The Namibian annual inflation rate edged lower for a second consecutive month, moderating to 4.7% y/y in January, following December’s 5.1% y/y increase in prices. Prices in the overall NCPI basket increased 1.2% m/m, the largest monthly increase in prices over the last twelve months. It has become the norm for rental price adjustments to be passed through in January, which explains the elevated monthly inflation rate. On a year-on-year basis, overall prices in four of the twelve basket categories rose at a quicker rate in January than in December, while six categories recording slower rates of inflation, and two categories recorded unchanged inflation rates. Prices for goods increased by 4.2% y/y while price increases for services slowed to 1.9% y/y in January from 4.9% y/y in December.
The effects of the accelerated pace at which transport prices increased since July 2018 have now passed-through to food prices. Food & non-alcoholic beverages (FNAB) and transport, the second and third largest basket items by weighting, respectively, were equally the largest contributors to annual inflation in January. Together these basket categories accounted for 2.0% of the total 4.7% annual inflation rate. Prices for the FNAB basket increased by 1.7% m/m and 5.7% y/y in January, while prices for transport decreased by 2.6% m/m but increased 7.3% y/y. Prices in all thirteen FNAB sub-categories recorded increases on a year-on-year basis with the largest increases being observed in the prices of vegetables, fruits, bread and cereals.
rices in two of the three transport sub-categories recorded slower annual price increases compared to December, while prices in the one sub-category increased at a quicker pace in January. Price increases relating to the purchase of vehicles slowed to 6.0% y/y in January compared to 6.8% y/y in December, while prices related to public transportation services increased by 18.6% y/y owing to the increases in taxi and bus fares in September.
The operation of personal transport equipment sub-category saw prices decrease by 2.8% m/m but increase 10.5% y/y. This month-on-month decrease in the costs of operating personal transportation can be attributed to the decrease in fuel pump prices enacted by the Ministry of Mines and Energy (MME) in January. The MME cut unleaded petrol and diesel prices in January by 90 c/l and 100 c/l, respectively, thus extending motorists more relief following fuel pump price cuts in December.
Alcoholic beverages and tobacco prices, making up approximately 12.6% of the overall inflation basket, was the third highest contributor to the annual inflation rate in January. Accelerated increases in the prices for both the alcohol and tobacco sub-categories were observed in January, with alcohol prices increasing by 6.7% y/y and tobacco prices increasing by 5.3% y/y.
The Housing and utilities category bears the largest weighting in the CPI basket, but the year-on-year rate of price increases for this category has been slowing since November last year. Prices increased by 1.9% m/m for this category which is a result of annual rental adjustments being put through every January. Year-on-year, price increases slowed to 2.9% y/y in January (the lowest since December 2015) following a 3.1% y/y increase in December. Prices for the rental payments for dwellings sub-category increased by 2.3% y/y in January while prices for regular maintenance and repairs increased by 3.3% y/y. Price increases in the electricity, gas and other fuels subcategory were relatively muted at 4.8% y/y compared to 4.9% y/y in December.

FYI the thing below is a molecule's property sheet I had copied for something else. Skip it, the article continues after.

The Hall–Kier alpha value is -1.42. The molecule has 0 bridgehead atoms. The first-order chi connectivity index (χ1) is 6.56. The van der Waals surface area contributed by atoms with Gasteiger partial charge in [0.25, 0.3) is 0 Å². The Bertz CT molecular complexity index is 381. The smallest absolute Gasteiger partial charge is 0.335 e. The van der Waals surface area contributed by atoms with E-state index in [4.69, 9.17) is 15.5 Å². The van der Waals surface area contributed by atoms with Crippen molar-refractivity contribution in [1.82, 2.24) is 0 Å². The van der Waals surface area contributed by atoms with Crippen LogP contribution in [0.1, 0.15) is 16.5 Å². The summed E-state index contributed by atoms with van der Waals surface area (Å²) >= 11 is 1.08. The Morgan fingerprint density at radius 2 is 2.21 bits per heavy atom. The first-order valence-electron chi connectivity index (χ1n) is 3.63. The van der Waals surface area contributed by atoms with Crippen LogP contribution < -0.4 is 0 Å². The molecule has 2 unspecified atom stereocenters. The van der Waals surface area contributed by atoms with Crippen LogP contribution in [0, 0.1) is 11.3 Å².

Easing fuel pump prices continue to afford the Namibian consumer some relief and can be seen in the Namibian annual inflation rate moderating from 5.1% y/y to 4.7% y/y in January. Although slightly higher than in December, lower oil prices have contributed towards curbing rising inflation. However, risks to the inflation outlook exist. Food inflation, which was the highest contributing basket item in January, could continue to rise at an accelerated pace as poor rainfall since the start of Namibia’s rainy season (ending in April) affects local food production. The resultant shortfall will necessitate an increase in imports that will lead to higher food inflation. Increased uncertainty in food security is most likely to offset any gains from easing transport inflation.
The Bank of Namibia (BoN) recently left rates unchanged when the MPC met on the 13th of February. In its policy statement, the BoN estimates that inflation will average 5.6% in 2019. Significantly higher than the 4.3% that annual inflation averaged in 2018, and likely hinged on a probable rise in food inflation. However, the BoN’s policy decisions are driven by the level of international reserves which the BoN currently estimates sufficient, at 4.2 months of import cover, to protect the currency peg with the rand. The BoN will remain mindful of the SARB’s rate path in 2019, with SA inflation expectations being the key focus of the SARB. SA inflation is expected to be contained well within the SARB’s 3% – 6% target band, pushing the likelihood of steady interest rates for 2019 increasingly higher. This would allow the BoN to keep monetary policy accommodative for as long as the SARB does the same.